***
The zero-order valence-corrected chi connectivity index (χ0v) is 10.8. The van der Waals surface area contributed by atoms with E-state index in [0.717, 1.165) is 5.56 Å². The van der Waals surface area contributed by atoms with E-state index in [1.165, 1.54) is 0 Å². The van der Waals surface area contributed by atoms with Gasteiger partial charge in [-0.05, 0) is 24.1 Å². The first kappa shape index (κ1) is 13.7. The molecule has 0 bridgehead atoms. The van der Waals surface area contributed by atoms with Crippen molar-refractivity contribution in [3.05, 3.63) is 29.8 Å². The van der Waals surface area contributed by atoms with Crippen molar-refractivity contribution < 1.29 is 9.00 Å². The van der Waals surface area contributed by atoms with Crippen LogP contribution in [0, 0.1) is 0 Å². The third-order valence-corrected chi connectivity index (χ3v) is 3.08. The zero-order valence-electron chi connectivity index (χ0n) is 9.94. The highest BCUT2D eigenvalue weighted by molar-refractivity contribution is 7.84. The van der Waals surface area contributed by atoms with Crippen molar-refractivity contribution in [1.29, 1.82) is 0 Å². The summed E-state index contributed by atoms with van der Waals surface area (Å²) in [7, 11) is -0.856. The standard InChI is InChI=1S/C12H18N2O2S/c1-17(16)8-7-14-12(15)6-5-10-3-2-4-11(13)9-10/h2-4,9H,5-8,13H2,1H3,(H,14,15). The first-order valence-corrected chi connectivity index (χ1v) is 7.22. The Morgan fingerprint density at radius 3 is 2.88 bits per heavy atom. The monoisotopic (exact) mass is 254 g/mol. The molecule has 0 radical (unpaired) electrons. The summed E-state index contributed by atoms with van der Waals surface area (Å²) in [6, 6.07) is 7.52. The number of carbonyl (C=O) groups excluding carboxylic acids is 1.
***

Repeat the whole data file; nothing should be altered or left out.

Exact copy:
The zero-order valence-corrected chi connectivity index (χ0v) is 10.8. The van der Waals surface area contributed by atoms with E-state index in [0.717, 1.165) is 5.56 Å². The van der Waals surface area contributed by atoms with E-state index in [1.165, 1.54) is 0 Å². The van der Waals surface area contributed by atoms with Gasteiger partial charge in [-0.05, 0) is 24.1 Å². The first kappa shape index (κ1) is 13.7. The molecule has 0 bridgehead atoms. The van der Waals surface area contributed by atoms with Crippen molar-refractivity contribution in [3.05, 3.63) is 29.8 Å². The van der Waals surface area contributed by atoms with Crippen molar-refractivity contribution < 1.29 is 9.00 Å². The van der Waals surface area contributed by atoms with Crippen LogP contribution in [0, 0.1) is 0 Å². The third-order valence-corrected chi connectivity index (χ3v) is 3.08. The zero-order valence-electron chi connectivity index (χ0n) is 9.94. The highest BCUT2D eigenvalue weighted by molar-refractivity contribution is 7.84. The van der Waals surface area contributed by atoms with Crippen molar-refractivity contribution in [1.29, 1.82) is 0 Å². The summed E-state index contributed by atoms with van der Waals surface area (Å²) in [7, 11) is -0.856. The standard InChI is InChI=1S/C12H18N2O2S/c1-17(16)8-7-14-12(15)6-5-10-3-2-4-11(13)9-10/h2-4,9H,5-8,13H2,1H3,(H,14,15). The first-order valence-corrected chi connectivity index (χ1v) is 7.22. The Morgan fingerprint density at radius 3 is 2.88 bits per heavy atom. The monoisotopic (exact) mass is 254 g/mol. The molecule has 0 radical (unpaired) electrons. The summed E-state index contributed by atoms with van der Waals surface area (Å²) in [6, 6.07) is 7.52. The number of carbonyl (C=O) groups excluding carboxylic acids is 1.